So what does the competition have to offer?
Of the other big, name-brand Internet service providers (ISP) chasing after America Online, EarthLink has gone the farthest in trying to rethink the online experience and incorporate some of AOL's one-stop-shop approach. Instead of the usual Internet Explorer or Netscape browser, EarthLink offers its own all-in-one package, EarthLink 5.0 (Win 95-98, with a Mac version planned), which bundles a browser and an e-mail program inside one simple, icon-illustrated interface.
Sign on and you're greeted with a ''personal start page'' that, most important, lets you know if you've got mail -- just like AOL's Welcome screen. It's also easily customizable; you can select to have information from a number of categories greeting you and you can easily determine what priority each subject should have (travel, finance, horoscope) on your page.
To the right, a smaller rectangular panel called a ''Sidecar'' constantly scrolls stock information and news updates in separate sub-panels. If a headline interests you, you can point to it with your mouse, which causes the ticker to pause; click on it and you'll connect through to a related news story. Great stuff, if you're a news junkie.
Unfortunately, this way of breaking up a browser window doesn't reflect how Web sites are designed -- when you start surfing the Web, the right side of the screen is blocked by the Sidecar, so you have to scroll from side to side of every page or park the Sidecar to do your surfing. It's easy enough to fire the Sidecar back up again, but it's also not hard to imagine folks shutting it down and never thinking to turn it back on again.
What's more helpful to AOL defectors is EarthLink's inclusion of AOL's Instant Messenger software, which lets you keep your AOL ''buddy lists'' and exchange quick messages with your pals over the Internet, just as if you'd never left. And EarthLink's unlimited-use plan costs $2 a month less than AOL's.
If EarthLink has done the most tinkering -- no other provider combines e-mail and Web access in one big program, AOL-style -- Microsoft's MSN (Win 95-98) is the service with the most eye and brain candy. Its start page -- also available to non-members by visiting www.msn.com -- is a portal packed with links to news stories at MSNBC and Slate, topped with a random grab bag of celebrity news and self-help tips that feature headlines that sometimes might as well have been lifted from the Onion parody site (''Pamela Lee doll: Has Barbie met her match?''). This page can be extensively customized and also alerts you whenever new e-mail arrives.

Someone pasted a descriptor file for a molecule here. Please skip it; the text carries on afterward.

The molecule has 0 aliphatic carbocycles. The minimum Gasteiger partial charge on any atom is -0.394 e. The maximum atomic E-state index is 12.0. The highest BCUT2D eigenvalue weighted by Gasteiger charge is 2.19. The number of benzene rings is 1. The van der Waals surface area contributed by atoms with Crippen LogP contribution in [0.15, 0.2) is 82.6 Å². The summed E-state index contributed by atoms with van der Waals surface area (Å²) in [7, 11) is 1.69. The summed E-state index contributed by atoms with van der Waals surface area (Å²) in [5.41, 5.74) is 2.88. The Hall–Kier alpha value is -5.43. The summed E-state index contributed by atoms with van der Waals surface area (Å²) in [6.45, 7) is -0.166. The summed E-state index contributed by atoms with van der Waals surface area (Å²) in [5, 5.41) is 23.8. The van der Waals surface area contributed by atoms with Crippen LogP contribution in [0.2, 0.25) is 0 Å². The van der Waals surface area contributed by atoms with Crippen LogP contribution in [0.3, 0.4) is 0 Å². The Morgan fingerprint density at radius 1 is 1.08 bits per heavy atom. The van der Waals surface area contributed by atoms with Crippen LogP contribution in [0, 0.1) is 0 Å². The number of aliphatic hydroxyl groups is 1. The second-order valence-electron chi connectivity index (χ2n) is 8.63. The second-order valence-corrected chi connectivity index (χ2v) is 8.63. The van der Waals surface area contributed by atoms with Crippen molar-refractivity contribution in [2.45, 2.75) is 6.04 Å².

Thanks to Microsoft's vast empire of content properties and partnerships, you can pretty much accomplish or find out anything within a click or two of the start page here: find a job, buy a car, purchase advertising space on Yahoo -- whatever you do for kicks online. On the one hand, this service is a reminder of how bewilderingly enormous Microsoft is; on the other hand, if you surf the Web trolling for entertainment, there's enough content here to rival America Online. It's just too bad that this ISP, alone of the biggies, isn't Mac-compatible. It's also unfortunate that it doesn't undercut AOL's $21.95 monthly unlimited-access rate -- it even raised its own fees to match AOL's last fall.
I didn't find very much added-value Internet experience at AT&T WorldNet (Win 95-98, Win 3.1, Mac), and not just because I kept on seeing the home page of whatever service I'd logged into before connecting to AT&T (a bit of browser confusion I wasn't able to resolve). AT&T's start page isn't customizable, doesn't tell you when e-mail shows up and is generally on the thin side. But the draw for this service doesn't seem to be a matter of this kind of Web window dressing; the stronger selling point would be the six e-mail accounts -- only one short of what AOL offers with each account -- and the whopping 60 megabytes of Web storage space that come included with a $21.95 monthly subscription.
Last of all, the venerable online service Prodigy (Win 95-98, Win 3.1, Mac) seems to have decided to distinguish itself with online shopping. Buy products through the Prodigy service and you can earn points redeemable for merchandise at participating retailers such as Tower Records. Other than that, the interface is user-friendly and customizable -- news, stock prices, horoscopes and a personalized calendar -- but not the kind of thing you can't get at any of the major portal sites. The bigger advantage is the six mailboxes included with each account -- for a monthly rate $2 less than AOL's.
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